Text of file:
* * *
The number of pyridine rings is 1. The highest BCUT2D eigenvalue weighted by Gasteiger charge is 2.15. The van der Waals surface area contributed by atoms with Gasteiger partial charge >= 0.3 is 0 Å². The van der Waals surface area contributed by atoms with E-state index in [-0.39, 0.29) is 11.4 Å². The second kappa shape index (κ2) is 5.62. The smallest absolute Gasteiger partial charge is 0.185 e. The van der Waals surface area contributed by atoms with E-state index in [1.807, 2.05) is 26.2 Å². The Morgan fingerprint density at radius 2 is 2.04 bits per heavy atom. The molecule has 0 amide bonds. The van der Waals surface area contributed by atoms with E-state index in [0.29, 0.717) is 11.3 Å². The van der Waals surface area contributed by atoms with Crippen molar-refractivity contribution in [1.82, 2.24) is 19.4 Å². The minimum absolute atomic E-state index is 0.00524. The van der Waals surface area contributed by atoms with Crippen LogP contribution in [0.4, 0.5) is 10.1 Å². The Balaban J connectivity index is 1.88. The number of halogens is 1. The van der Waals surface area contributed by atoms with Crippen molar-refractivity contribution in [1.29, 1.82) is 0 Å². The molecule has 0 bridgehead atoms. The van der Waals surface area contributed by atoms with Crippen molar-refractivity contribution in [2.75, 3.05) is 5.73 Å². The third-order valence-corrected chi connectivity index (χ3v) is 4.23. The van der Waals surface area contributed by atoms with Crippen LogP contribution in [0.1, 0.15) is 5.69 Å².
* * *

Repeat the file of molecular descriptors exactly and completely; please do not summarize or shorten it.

The number of pyridine rings is 1. The highest BCUT2D eigenvalue weighted by Gasteiger charge is 2.15. The van der Waals surface area contributed by atoms with Gasteiger partial charge >= 0.3 is 0 Å². The van der Waals surface area contributed by atoms with E-state index in [-0.39, 0.29) is 11.4 Å². The second kappa shape index (κ2) is 5.62. The smallest absolute Gasteiger partial charge is 0.185 e. The van der Waals surface area contributed by atoms with E-state index in [1.807, 2.05) is 26.2 Å². The Morgan fingerprint density at radius 2 is 2.04 bits per heavy atom. The molecule has 0 amide bonds. The van der Waals surface area contributed by atoms with E-state index in [0.29, 0.717) is 11.3 Å². The van der Waals surface area contributed by atoms with Crippen molar-refractivity contribution in [1.82, 2.24) is 19.4 Å². The minimum absolute atomic E-state index is 0.00524. The van der Waals surface area contributed by atoms with Crippen LogP contribution in [0.4, 0.5) is 10.1 Å². The Balaban J connectivity index is 1.88. The number of halogens is 1. The van der Waals surface area contributed by atoms with Crippen molar-refractivity contribution in [1.29, 1.82) is 0 Å². The molecule has 0 bridgehead atoms. The van der Waals surface area contributed by atoms with Crippen molar-refractivity contribution in [2.75, 3.05) is 5.73 Å². The third-order valence-corrected chi connectivity index (χ3v) is 4.23. The van der Waals surface area contributed by atoms with Crippen LogP contribution in [0.1, 0.15) is 5.69 Å².